for all entities/issuers, while criterion specific for different industries are used for rating.
There are separate rating criterions for rating of entities in different industries.

2.9.1 Corporate Sector of Bangladesh


Corporate sector includes business entities which are Public Limited Companies and obtained
consent from the Commission to raise paid up capital of more than 1.00 crore. Bangladesh
corporate sectors are still in its initial stage. Most of the companies depend on the banks as
their major source of financing. Capital market in Bangladesh is still at an emerging stage
with market capitalization amounting to only 6.5% of GDP with low investor confidence on
corporate governance and financial disclosure practices in many companies listed in the stock
exchanges. The neighboring countries are well ahead vis-à-vis Bangladesh in terms of depth
of capital market. For example, in India, Pakistan and Sri Lanka, the market capitalization is
56%, 30% and 18% of their GDP respectively. However, Awareness of the importance of
corporate governance in Bangladesh is growing.

Securities and Exchange Commission of Bangladesh (SECB) issued a notification on


Corporate Governance Guidelines (CG Guidelines) for the publicly listed companies of
Bangladesh under the power vested on the Commission by Section 2CC of the Securities and
Exchange Ordinance, 1969.

2.9.2 Corporate ownership structures


All corporate governance (CG) systems revolve around four core principles: Fairness,
accountability, responsibility and transparency. The specific challenges of upholding these
principles depend on the ownership structure of the corporate sector. However, in
Bangladesh, general practice is that the corporate structure is dominated by family members.
Such practice hinders the level of fairness, accountability and transparency. Inadequate
Bankruptcy Laws: Bankruptcy laws and processes are inadequate in terms of provisions and
not strong in terms of enforcement in Bangladesh. No country can have good CG standards
with poor bankruptcy laws and processes. Besides, inefficient

Foreclosures and securitization processes have compounded the problems in Bangladesh.


Lack of initiatives to drive for CG from the International Investor Community; most

Credit Rating & Industry Analysis of Bangladesh Page 34


companies in Bangladesh have a pessimist approach in attracting foreign investment. As a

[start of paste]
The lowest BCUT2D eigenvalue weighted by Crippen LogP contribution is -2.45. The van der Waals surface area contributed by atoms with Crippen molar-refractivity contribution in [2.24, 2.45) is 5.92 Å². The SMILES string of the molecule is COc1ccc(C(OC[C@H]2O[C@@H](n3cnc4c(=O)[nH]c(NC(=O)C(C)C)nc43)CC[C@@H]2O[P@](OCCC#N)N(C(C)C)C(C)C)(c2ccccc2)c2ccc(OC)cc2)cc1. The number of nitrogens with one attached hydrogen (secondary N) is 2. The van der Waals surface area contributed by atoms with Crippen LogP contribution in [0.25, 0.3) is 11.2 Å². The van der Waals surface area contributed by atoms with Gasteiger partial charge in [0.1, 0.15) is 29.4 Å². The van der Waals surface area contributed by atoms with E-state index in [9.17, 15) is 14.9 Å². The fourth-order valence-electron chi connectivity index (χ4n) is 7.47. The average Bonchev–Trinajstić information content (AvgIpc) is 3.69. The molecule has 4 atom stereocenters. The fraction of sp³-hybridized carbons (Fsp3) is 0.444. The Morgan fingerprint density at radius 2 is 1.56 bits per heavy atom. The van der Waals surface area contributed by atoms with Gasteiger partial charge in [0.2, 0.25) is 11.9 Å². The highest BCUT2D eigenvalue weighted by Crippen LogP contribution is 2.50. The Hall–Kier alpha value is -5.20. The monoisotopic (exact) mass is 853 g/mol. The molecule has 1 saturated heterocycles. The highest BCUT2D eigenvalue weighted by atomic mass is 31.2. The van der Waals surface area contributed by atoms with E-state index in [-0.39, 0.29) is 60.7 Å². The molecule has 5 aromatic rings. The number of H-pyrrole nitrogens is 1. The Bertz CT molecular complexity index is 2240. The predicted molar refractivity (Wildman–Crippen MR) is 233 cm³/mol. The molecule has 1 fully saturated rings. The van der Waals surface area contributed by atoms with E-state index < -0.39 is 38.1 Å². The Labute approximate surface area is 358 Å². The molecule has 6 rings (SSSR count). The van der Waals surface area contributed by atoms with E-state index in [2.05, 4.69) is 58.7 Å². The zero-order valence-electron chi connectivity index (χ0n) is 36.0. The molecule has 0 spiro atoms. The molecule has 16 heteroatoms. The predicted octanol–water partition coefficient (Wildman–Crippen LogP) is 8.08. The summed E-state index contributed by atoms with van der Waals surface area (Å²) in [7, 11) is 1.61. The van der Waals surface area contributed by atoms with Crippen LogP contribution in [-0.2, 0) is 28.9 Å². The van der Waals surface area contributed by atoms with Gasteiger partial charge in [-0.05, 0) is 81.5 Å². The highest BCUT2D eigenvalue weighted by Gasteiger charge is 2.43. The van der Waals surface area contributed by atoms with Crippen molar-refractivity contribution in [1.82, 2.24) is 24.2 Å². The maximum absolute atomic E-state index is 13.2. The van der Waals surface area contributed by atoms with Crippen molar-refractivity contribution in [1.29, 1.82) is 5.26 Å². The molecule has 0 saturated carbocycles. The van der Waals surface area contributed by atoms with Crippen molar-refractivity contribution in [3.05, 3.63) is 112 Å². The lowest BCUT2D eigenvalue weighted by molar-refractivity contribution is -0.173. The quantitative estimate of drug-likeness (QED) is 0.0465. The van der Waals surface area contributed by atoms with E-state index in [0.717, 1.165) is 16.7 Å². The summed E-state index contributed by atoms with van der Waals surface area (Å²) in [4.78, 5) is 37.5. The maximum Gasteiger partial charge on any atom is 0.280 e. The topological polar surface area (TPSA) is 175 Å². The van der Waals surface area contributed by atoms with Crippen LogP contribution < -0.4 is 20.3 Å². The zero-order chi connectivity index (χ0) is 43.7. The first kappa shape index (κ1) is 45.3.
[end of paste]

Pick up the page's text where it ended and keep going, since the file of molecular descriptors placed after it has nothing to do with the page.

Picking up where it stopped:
result, there is a lack of drive from the international investor community for better corporate
governance.

2.9.3 Accounting standards, audit and disclosure

The scenario of internal audit; accounting standards and disclosure and its impacts on CG and
management practices in Bangladesh are mixed. There are now elements of both positive
scopes and new challenges and risk for the corporations in these areas. Bangladesh
accounting standards rely on Generally Accepted Accounting Principles (GAAP) developed
by accounting profession. These principles are primarily shareholder oriented and are
independent of tax considerations. In Bangladesh the companies have to make disclosure of
information required by law. Disclosure requirements for Initial Public Offerings are defined
by the Companies Act and the orders under the Securities and Exchange Ordinance, 1969.

2.9.4 Categories of Corporate Sector

Bangladesh has a thriving industrial sector with a diverse range of sectors outperforming
global growth rates. The abundant natural resources of the country combined with
competitive high quality labor and a business friendly environment, make Bangladesh a
compelling proposition for companies investing in the region.

Below are five broad business categories of special opportunity:

 Quality garment design and production


 ICT and business services
 Pharmaceuticals and life sciences
 Agribusiness
 Leather products

2.9.5 Quality garment design and production

From spinning to weaving, from knitwear to leisurewear and high street fashions, the textiles
and clothing industry is Bangladesh‘s biggest export earner with over USD 9.3bn of exports
in 2007. Their factories design and produce for the world‘s leading brands and retailers. A
good number of reasons are mentionable behind the growth of this sector are lower cost but

Credit Rating & Industry Analysis of Bangladesh Page 35


quality products, on time delivery, skilled labor, training and technical development facilities
that support the industry etc.

2.9.6 ICT and business services

Businesses ranging from inbound call centers to the latest in Web 2.0 software development
can be successfully operated in Bangladesh. Widespread use of English helps to make
Bangladesh a fast emerging option for the global business services industry.

2.9.7 Pharmaceuticals and life sciences

Pharmaceutical companies worldwide can benefit from setting up a facility in Bangladesh.


The country has tremendous potential to build a pharmaceuticals and life sciences workforce
for international companies. Bangladesh is developing a strong manufacturing and
technically experienced industrial base with growth in excess of 10% most years.

Thanks to the country‘s quality of its tertiary education, the scientific talent pool is not only
plentiful but also offers excellent cost/quality opportunities. Bangladesh also offers
significant potential for R&D, contract research outsourcing (CRO) and clinical trials
development.

2.9.8 Agribusiness

Over 90 varieties of vegetable are grown in Bangladesh, yet for such a fertile land there are
huge gaps in local resources and under-utilization of the country‘s agricultural capacity. This